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Q & A With Chef Bobby Flay

Chef, restaurateur, cookbook author and media personality Bobby Flay has turned his intense focus onto a new project: Bobby Flay Fit, a seven-episode Web series in which he serves up recipes, workouts and tips based on his own experience and philosophy about healthy eating and fitness.

Launched by Food Network in January, the series has a timeless message about life balance to share with your clients and can only serve to reinforce principles you’re already evangelizing. All of the content can be viewed in 21 minutes and could easily be sent one link at a time as an inspirational text or email reminder to your client base. The episodes explore topics such as moderation, motivation, variety, expecting more, discipline and support, with a final wrap-up connecting the dots. Flay and friends, including guests Chef Michael Symon and Katie Lee, offer recipes, workouts and tips.

Sometimes your clients need to hear health information from a voice in addition to yours to have the message click. Flay’s streetwise delivery gives viewers a no-nonsense view of how to simplify the process of achieving balance and staying fit. He underscores that he’s not a nutritionist or a fitness professional. What he is is an insanely busy person whose job puts him at the epicenter of temptation to overconsume rich foods daily and to justifiably make time-crunch excuses for why he can’t exercise. Flay simply chooses not to.

After stepping on a scale a few years ago and not liking what he saw, he changed his ways, dropping about 15 pounds. Not everyone has this man’s drive and Iron Chef will, but he makes viewers believe that if he can do it, they surely can. The message has credibility from an everyman “I’ve been there” perspective and could be another tool to put in your arsenal of reminders and inspiration for clients.

IDEA’s editor in chief Sandy Todd Webster caught up with Bobby recently via email, where he answered some questions about the series and his interest in fitness. Our thanks to Food Network for supplying the link to the video “Moderation,” which appears below. View all episodes at FoodNetwork.com/fit.

Sandy Todd Webster (STW): It appears you’ve really put a lot of yourself into Bobby Flay Fit, including producing it. It seems like a real passion project. What germinated the idea for the series and why did you opt for a Web format?

Bobby Flay (Flay): People ask me every single day how I manage to stay in shape. As a chef, I’m around food constantly so I understand why people are curious. It’s definitely a challenge but it’s something that I’ve decided to make a priority in my life. We decided on a Web series because I wanted to do short pieces that were easy to watch. Health and fitness can get a little boring for the general public over a long period of time, so with Bobby Flay Fit we were trying to keep things fun while still being informative.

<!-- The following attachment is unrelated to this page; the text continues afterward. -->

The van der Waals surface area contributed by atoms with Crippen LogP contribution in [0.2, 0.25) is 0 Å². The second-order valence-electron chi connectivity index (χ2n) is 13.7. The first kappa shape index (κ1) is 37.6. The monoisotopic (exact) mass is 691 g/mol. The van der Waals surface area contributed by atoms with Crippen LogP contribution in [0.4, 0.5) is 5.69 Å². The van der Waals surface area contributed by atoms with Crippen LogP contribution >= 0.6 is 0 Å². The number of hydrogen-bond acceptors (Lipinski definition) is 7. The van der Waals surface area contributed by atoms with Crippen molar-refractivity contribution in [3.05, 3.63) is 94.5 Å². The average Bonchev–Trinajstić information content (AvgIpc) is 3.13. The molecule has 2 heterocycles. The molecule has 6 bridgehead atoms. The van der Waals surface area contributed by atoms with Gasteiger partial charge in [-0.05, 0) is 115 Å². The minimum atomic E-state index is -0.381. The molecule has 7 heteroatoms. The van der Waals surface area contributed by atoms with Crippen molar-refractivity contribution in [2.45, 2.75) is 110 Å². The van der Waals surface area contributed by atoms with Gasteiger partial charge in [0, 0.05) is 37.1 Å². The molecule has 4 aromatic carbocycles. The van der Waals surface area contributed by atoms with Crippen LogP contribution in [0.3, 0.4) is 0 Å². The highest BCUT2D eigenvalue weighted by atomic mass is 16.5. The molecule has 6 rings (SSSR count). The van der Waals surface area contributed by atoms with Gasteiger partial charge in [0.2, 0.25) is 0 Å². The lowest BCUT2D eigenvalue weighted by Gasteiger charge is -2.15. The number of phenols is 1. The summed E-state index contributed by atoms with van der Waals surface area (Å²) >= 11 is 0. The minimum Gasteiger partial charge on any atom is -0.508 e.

STW: How has the viewing public responded to the series? Is it having the impact you had hoped it would?

Flay: We’ve had a huge response to the series—it’s actually the number one Web program in the history of Food Network. I think there’s been a growing interest in health and fitness recently, even in the food industry. I was already used to people asking me about my health and fitness habits, so this gives me an outlet to answer those questions.

STW: Overweight and obesity are literally killing us, yet Americans have a million excuses for not getting the job of self-care done. If you could urge them to change one or two habits based on your own experience, what would you say to them?

Flay: I would tell them to eat three-fourths of what they would usually eat, every time they sit down for a meal. Also, stop eating late at night. So many people eat dinner at 9 or 10 pm and then go to bed right after. Obviously sometimes this is out of your control if you’re out or at a dinner party, but for everyday dinners, try to eat early whenever possible.

STW: Which do you think is more important—food or exercise—and why?

Flay: Food and exercise are equally important in my book. They go hand in hand. It’s just as important to fuel your body as it is to burn calories.

STW: Has your own weight-loss journey influenced your cooking style? If so, how?

Flay: I always eat and try to cook as healthy as possible. One thing I don’t do is eliminate any foods or food groups; I just eat less of it and at the right times.

STW: How do you think a regular Food Network TV series like this would go over? Are there any plans in the works for such a show?

Flay: No set plans at the moment but because of the success of the Web series, there is definitely talk of doing something for TV.

STW: What is your best advice to fitness professionals to help them to keep inspiring their clients?

Flay: My best advice is to really send home the idea of moderation over elimination. If people eliminate things, they end up going back to them at some point—and usually with a vengeance—as opposed to just eating less of the things they really like.

STW: Any thoughts on bringing this type of inspiration and education to America’s youth? Many adults may be beyond help, while kids could still benefit greatly from the impact of the information you’ve packaged.

Flay: That’s a great question and a great idea that I’d love to look into more.

STW: What are your go-to information resources about health and fitness? Any favorite websites? Magazines? Blogs?

Flay: I honestly don’t really have any. I don’t think of health and fitness as a system that I have to read up on—it’s just an important part of my life, not a separate category.

Chef Bobby Flay on Moderation:

Sandy Todd Webster

Sandy Todd Webster is the editor in chief of IDEA’s award-winning publications. She is Precision Nutrition Level 1 certified and is a Rouxbe Certified Plant-Based Professional cook.

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